Adobe changes time, removes haze

adobe demoes haze

adobe demoes haze

The latest update to Adobe’s Creative Cloud did not provide any of the eye-catching new photo-editing features the company debuts every year or two — but that doesn’t mean more new tricks aren’t in the works.

At its recent conference Adobe showed it could alter the apparent time at which a photo was captured. The Defog demo automatically cuts down on environmental haze that sucks out contrast and saturation in objects that are far away from your camera, reports Popular PhotographyThe full story is here.

On the PMA Podcast: Options in output – Moving from kiosks to mobile


PMAN PMApodcast_100pxPhoto Finale spun-off from Lucidiom a year ago. In September 2014, the original company declared bankruptcy, so we spoke with co-founder Steve Giordano Jr. about what lead to the birth of each firm, where things stand in the photo output business today, and how you can better employ analytics and targeted marketing in your own business.

You can subscribe to our podcast or download this episode here.

Or tune in now through the embedded player below.

Thousands of private photos hacked



It was bad enough when a few famous celebrities had their private photos stolen and publicized — but now apparently hackers are preparing to do the same to thousands of would-be anonymous users of the Snapchat instant communications app.

Business Insider reports “a giant database of intercepted Snapchat photos and videos has been released by hackers who have been collecting the files for years…”

Reportedly the “” service that allowed users to receive photos and videos and save them online. (Wait, isn’t that alone completely opposing the point of Snapchat and its instantly self-destructing images?) The article alleges “the site was quietly collecting everything that passed through it, storing incriminating Snapchats on a web server, with the usernames of senders attached.”

The full story is here.


Ricoh’s latest rough cam adds WiFi

Ricoh wg30w

Ricoh wg30wThe latest “adventure-proof camera” from Ricoh Imaging adds WiFi connectivity and smartphone interoperability.

“Designed to capture outdoor activities effortlessly, the WG-30w has a durable construction and a variety of outstanding features that make it ideal for those with an active lifestyle,” the company says.

The camera is waterproof down to a depth of 40 feet, shockproof from a 5-foot drop, crushproof against 220 pounds, and coldproof down to -10 degrees C.

The $300 camera has a back-illuminated 16-megapixel sensor, and six macro lights around the lens to illuminate any subject. The “Handheld Night Snap” mode automatically captures four images of the same nighttime scene and produces a single blur-free composite image from them.


HTC’s tube-like camera

htc RE

htc RE

While HTC invites you to “Step out from behind the viewfinder and focus on the moment, not on your camera,” its new camera would mandate you have to do just that — as it lacks a viewfinder.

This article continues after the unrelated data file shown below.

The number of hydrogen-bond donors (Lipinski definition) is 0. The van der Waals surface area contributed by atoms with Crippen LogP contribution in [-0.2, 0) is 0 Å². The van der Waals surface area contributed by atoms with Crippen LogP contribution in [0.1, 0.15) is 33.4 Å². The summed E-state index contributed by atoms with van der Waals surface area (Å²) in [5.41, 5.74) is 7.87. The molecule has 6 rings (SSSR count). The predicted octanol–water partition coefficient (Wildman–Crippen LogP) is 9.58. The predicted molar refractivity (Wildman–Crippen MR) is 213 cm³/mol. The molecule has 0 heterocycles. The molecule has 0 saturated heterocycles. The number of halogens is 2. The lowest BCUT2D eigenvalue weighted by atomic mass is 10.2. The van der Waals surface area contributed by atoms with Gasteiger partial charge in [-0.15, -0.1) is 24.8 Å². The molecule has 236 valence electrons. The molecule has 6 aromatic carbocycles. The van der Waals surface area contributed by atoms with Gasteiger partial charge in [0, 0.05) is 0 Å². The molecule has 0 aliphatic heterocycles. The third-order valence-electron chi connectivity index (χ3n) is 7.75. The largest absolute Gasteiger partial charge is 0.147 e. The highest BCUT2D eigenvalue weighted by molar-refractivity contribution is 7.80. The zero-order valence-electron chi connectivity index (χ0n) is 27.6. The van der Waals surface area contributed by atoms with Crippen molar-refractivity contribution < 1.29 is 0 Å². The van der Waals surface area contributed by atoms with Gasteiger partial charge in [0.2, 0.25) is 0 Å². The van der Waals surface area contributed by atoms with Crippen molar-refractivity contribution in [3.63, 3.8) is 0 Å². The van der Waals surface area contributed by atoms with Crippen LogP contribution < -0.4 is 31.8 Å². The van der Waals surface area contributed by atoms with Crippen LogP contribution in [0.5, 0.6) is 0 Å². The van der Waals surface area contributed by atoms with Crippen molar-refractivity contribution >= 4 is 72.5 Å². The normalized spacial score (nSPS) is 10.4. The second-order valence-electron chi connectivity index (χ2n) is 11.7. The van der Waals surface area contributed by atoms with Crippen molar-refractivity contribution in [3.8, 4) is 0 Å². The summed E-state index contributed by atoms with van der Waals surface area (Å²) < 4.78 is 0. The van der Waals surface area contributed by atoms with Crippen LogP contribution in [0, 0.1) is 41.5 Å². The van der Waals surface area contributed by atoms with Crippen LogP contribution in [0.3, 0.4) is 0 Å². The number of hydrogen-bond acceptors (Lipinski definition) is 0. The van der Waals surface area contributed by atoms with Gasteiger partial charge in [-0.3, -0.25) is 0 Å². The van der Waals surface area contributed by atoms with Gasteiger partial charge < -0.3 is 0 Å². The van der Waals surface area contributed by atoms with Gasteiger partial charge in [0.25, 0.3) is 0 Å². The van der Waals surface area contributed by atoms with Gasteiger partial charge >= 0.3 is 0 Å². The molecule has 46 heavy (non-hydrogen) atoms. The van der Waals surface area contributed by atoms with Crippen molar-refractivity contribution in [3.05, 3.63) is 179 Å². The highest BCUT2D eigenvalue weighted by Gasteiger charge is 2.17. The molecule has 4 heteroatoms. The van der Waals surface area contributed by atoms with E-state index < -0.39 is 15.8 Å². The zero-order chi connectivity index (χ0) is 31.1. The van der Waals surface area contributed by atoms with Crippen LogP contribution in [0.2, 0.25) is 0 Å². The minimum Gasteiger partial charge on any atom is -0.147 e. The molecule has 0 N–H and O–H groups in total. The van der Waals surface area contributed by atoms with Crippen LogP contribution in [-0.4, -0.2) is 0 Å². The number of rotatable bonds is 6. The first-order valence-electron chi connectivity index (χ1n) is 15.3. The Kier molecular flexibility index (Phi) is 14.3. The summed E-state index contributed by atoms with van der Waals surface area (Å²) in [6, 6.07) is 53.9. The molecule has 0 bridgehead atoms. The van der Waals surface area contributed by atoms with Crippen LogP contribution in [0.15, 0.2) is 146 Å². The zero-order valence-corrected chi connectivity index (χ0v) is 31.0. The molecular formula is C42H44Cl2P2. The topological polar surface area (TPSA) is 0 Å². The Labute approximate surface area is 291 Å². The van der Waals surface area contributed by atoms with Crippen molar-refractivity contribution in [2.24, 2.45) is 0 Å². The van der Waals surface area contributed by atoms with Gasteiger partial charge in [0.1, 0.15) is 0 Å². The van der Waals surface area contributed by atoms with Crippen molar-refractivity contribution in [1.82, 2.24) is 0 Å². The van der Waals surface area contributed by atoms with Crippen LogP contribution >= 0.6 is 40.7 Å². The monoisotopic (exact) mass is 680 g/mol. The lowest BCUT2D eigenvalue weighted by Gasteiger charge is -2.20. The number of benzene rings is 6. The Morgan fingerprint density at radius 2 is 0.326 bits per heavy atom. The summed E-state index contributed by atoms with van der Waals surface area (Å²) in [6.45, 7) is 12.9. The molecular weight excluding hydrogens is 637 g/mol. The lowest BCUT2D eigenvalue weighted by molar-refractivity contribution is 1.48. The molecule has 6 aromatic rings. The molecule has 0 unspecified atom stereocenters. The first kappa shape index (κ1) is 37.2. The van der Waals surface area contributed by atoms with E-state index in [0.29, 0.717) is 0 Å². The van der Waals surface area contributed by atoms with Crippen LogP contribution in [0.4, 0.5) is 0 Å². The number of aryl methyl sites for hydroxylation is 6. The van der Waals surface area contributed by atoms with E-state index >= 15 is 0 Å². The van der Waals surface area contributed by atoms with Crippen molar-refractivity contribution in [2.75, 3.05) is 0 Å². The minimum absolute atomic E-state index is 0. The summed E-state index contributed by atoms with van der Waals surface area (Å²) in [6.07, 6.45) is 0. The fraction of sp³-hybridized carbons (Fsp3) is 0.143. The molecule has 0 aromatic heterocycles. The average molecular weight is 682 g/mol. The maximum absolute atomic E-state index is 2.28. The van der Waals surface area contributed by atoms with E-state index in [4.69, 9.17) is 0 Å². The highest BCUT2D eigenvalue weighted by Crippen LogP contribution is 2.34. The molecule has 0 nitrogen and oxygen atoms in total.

The RE is billed as a “remarkable little camera,” and the company says it “applies HTC’s innovative touch and stunning design philosophy to break into a completely new product category and reinvent photography to suit current and future trends… Once people get a RE in their hands, they won’t want to put it down.”

The RE has a 16-megapixel sensor and a 146-degree wide-angle lens. It has WiFi to send photos through a paired mobile phone, and it’s also waterproof without needing an additional case. It will sell for $200.

The “minimalist cylindrical design… fits naturally and comfortably in the palm of your hand,” HTC adds, and the grip sensor “instantly activates the camera as it’s picked up, eliminating the need for a power button.” The large shutter button captures photos with a tap, and videos with a longer press.

The company is betting that “For the moments that really matter, you want to be at the heart of the action, not peering through a lens.” But given that anyone can, y’know, choose not to look through the viewfinder while shooting with the camera or phone they already have  (I’ve done it that way often) it begs the question of what this design offers apart from no framing the shot when it is important you get it just right — and no checking immediately after to ensure it exposed and focused correctly.

There’s more information here.


Unveiling imaging apps

Mobile Photo Connect

Mobile Photo Connect

Seventeen mobile photo app developers will debut their work at the Mobile Photo Connect conference in San Francisco next week.

Among the start-ups will be Applied Recognition, AtomKnows LLC, BeFunky, CanvasPop, Eversnap Pro, Joindrop – Onepastfive GmbH, Krome Photos, Looksery Inc., MailPix, Orbeus, PhotoGurus,  Pixicle, Quirl, Sky Mobile Technologies, Takes Inc., Taopix Ltd, and Walgreens.

The conference says more than 130 photo app developers, imaging companies, mobile vendors, and other industry participants from Asia, Europe and the Americas will attend.